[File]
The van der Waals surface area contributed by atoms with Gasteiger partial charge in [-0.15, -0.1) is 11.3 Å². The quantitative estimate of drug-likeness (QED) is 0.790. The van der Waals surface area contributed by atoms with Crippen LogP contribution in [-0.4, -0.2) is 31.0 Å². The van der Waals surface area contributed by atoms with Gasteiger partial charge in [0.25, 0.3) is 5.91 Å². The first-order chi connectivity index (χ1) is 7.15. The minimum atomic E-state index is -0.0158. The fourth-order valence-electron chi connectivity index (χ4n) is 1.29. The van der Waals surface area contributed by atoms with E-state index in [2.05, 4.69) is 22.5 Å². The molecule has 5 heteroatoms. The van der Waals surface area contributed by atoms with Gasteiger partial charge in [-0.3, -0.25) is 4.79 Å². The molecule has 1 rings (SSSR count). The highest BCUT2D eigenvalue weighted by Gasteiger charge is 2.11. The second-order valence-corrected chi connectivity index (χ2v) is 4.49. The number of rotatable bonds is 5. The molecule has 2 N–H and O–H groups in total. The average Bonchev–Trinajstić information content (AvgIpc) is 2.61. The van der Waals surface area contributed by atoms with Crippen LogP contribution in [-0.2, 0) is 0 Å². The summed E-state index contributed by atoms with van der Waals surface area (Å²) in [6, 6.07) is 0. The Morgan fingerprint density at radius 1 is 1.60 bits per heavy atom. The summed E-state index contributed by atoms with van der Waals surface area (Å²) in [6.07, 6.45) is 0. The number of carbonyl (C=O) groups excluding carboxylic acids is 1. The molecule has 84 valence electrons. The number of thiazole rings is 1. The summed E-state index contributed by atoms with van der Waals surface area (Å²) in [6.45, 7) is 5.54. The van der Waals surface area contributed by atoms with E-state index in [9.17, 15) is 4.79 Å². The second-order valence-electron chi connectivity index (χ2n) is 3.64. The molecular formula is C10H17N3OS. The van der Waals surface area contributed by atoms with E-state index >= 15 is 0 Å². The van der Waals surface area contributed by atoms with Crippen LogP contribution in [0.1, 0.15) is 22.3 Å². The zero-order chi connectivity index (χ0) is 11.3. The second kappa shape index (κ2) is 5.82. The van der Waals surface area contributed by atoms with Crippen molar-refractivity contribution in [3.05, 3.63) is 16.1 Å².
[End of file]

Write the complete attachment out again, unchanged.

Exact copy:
The van der Waals surface area contributed by atoms with Gasteiger partial charge in [-0.15, -0.1) is 11.3 Å². The quantitative estimate of drug-likeness (QED) is 0.790. The van der Waals surface area contributed by atoms with Crippen LogP contribution in [-0.4, -0.2) is 31.0 Å². The van der Waals surface area contributed by atoms with Gasteiger partial charge in [0.25, 0.3) is 5.91 Å². The first-order chi connectivity index (χ1) is 7.15. The minimum atomic E-state index is -0.0158. The fourth-order valence-electron chi connectivity index (χ4n) is 1.29. The van der Waals surface area contributed by atoms with E-state index in [2.05, 4.69) is 22.5 Å². The molecule has 5 heteroatoms. The van der Waals surface area contributed by atoms with Gasteiger partial charge in [-0.3, -0.25) is 4.79 Å². The molecule has 1 rings (SSSR count). The highest BCUT2D eigenvalue weighted by Gasteiger charge is 2.11. The second-order valence-corrected chi connectivity index (χ2v) is 4.49. The number of rotatable bonds is 5. The molecule has 2 N–H and O–H groups in total. The average Bonchev–Trinajstić information content (AvgIpc) is 2.61. The van der Waals surface area contributed by atoms with Crippen LogP contribution in [-0.2, 0) is 0 Å². The summed E-state index contributed by atoms with van der Waals surface area (Å²) in [6, 6.07) is 0. The Morgan fingerprint density at radius 1 is 1.60 bits per heavy atom. The summed E-state index contributed by atoms with van der Waals surface area (Å²) in [6.07, 6.45) is 0. The number of carbonyl (C=O) groups excluding carboxylic acids is 1. The molecule has 84 valence electrons. The number of thiazole rings is 1. The summed E-state index contributed by atoms with van der Waals surface area (Å²) in [6.45, 7) is 5.54. The van der Waals surface area contributed by atoms with E-state index in [9.17, 15) is 4.79 Å². The second-order valence-electron chi connectivity index (χ2n) is 3.64. The molecular formula is C10H17N3OS. The van der Waals surface area contributed by atoms with E-state index >= 15 is 0 Å². The van der Waals surface area contributed by atoms with Crippen LogP contribution in [0.1, 0.15) is 22.3 Å². The zero-order chi connectivity index (χ0) is 11.3. The second kappa shape index (κ2) is 5.82. The van der Waals surface area contributed by atoms with Crippen molar-refractivity contribution in [3.05, 3.63) is 16.1 Å².